CEO-speak and safety culture – losing track of what matters most Reply

The BP Deepwater Horizon disaster has faded to become another safety leadership failure to be discussed in the OHS and risk management courses but some new research ($ paywall) in Critical Perspectives on Accounting provides a fresh perspective on BP’s safety culture and leadership prior to the major disaster by deconstructing the speeches of the the then-CEO, Tony Hayward.

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More books on the Christmas list 4

There were three books that I left off my Christmas/Summer reading list.  Each of them important for my occupational health and safety (OHS) professional development and personal curiosity.

cover-of-rethink001The first is Rethink – The Surprising History of New Ideas by Steven Poole. This books looks at what we think are new ideas and sees the precursors or the ideas’ previous appearances.  I was attracted to this perspective because I am seeing a lot of new ideas in OHS that are familiar and similar to what has come before.   More…

Teaching OHS in China 2

Guest post from Col Finnie of fini:ohs :

col-finnie-china-1This year (2016) I had two 2-month stints teaching OHS and risk management in Sichuan China as a casual employee for a Melbourne-based TAFE.  It was quite a learning experience. And I thought to pass on a bit of the stuff I learned for others who might find themselves doing teaching or training in the economic powerhouse that is China. A total of 4 months teaching does not an expert make: so the “musings” here should be treated as intended: random observations from a China “newbie” for other newbies.

Both gigs were at a college in Deyang, a relatively small western region city (4 million pop. or thereabouts).  Keep in mind “the vibe” changes a lot depending on size of the city.  The capital of Sichuan is Chengdu, 80 km or so south-west of Deyang, and the vibe in that city of 14 and a bit million is significantly different to Deyang. More…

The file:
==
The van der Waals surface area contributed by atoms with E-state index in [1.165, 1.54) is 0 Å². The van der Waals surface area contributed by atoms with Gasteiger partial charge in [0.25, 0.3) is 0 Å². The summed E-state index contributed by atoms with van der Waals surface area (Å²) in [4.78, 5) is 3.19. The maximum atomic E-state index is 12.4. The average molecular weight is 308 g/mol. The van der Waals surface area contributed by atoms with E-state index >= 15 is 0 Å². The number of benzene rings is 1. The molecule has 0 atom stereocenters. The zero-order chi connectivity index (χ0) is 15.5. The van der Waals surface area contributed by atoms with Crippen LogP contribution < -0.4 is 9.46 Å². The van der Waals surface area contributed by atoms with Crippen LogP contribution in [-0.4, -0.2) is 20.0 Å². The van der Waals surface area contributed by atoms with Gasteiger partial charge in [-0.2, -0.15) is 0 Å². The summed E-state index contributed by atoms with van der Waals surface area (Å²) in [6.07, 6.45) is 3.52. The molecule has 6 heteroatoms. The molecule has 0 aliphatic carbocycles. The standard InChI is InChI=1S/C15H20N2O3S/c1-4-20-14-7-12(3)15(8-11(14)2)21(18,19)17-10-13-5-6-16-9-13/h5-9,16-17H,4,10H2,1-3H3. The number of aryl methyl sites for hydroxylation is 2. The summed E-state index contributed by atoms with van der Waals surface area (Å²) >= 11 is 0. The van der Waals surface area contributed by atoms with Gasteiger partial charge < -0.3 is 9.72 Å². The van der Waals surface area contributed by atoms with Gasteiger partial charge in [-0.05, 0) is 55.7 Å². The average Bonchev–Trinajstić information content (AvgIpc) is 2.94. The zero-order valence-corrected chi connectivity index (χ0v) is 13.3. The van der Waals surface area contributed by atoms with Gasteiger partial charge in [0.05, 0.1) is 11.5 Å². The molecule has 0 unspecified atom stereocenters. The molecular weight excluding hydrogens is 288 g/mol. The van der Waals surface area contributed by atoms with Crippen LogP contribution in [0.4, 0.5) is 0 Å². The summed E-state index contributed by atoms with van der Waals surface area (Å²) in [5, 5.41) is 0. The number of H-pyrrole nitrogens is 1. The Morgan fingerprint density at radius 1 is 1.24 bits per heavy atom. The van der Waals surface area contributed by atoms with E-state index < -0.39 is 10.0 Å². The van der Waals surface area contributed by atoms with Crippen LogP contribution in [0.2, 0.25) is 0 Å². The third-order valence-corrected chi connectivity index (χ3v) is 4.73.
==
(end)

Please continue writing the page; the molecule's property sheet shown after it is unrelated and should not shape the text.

SafetyAtWorkBlog’s Christmas reading list 6

wss-book-pix004The media is full of lists of Christmas reading, usually in order to sell books.  Below is a selection of the safety-related books that are in my Summer reading pile. (No, I am not going to list the Batman comics or Star Trek books.  That would be embarrassing.)

Social Sensemaking

I first met Robert Sams at a book launch of one of the Rob Long’s books.  Sams’ approach to risk has some similarity to Long’s, which is acknowledged in the Forewards, but those who develop or apply a theory are often more interesting than those who created the theory. The the format of the book is a “reflective journal” also makes this nook more intriguing.  It is part diary, part blog, part journal but above all it is a journey of learning with the occasional epiphany. More…

Smart drinks may be dumb safety 1

Puzzle head brain mental health symbol idea conceptFatigue and impairment are two of the most difficult workplace hazards to address.  These are further complicated when they are contextualised in workplace mental health.  So it is concerning when an entrepreneur produces a product that is meant to help address mental fatigue but that may also mask occupational health and safety (OHS) actions that are required to provide truly sustainable workplace improvement.

The Australian Financial Review (AFR, $), on 12 December 2016, reported on the establishment of a “smart drinks” company called Shine+.  AFR reporter Misa Han, wrote:

“Shine+ is one of many companies who are trying to take advantage of professionals and students who take drugs in order to enhance their performance and brain functions.”

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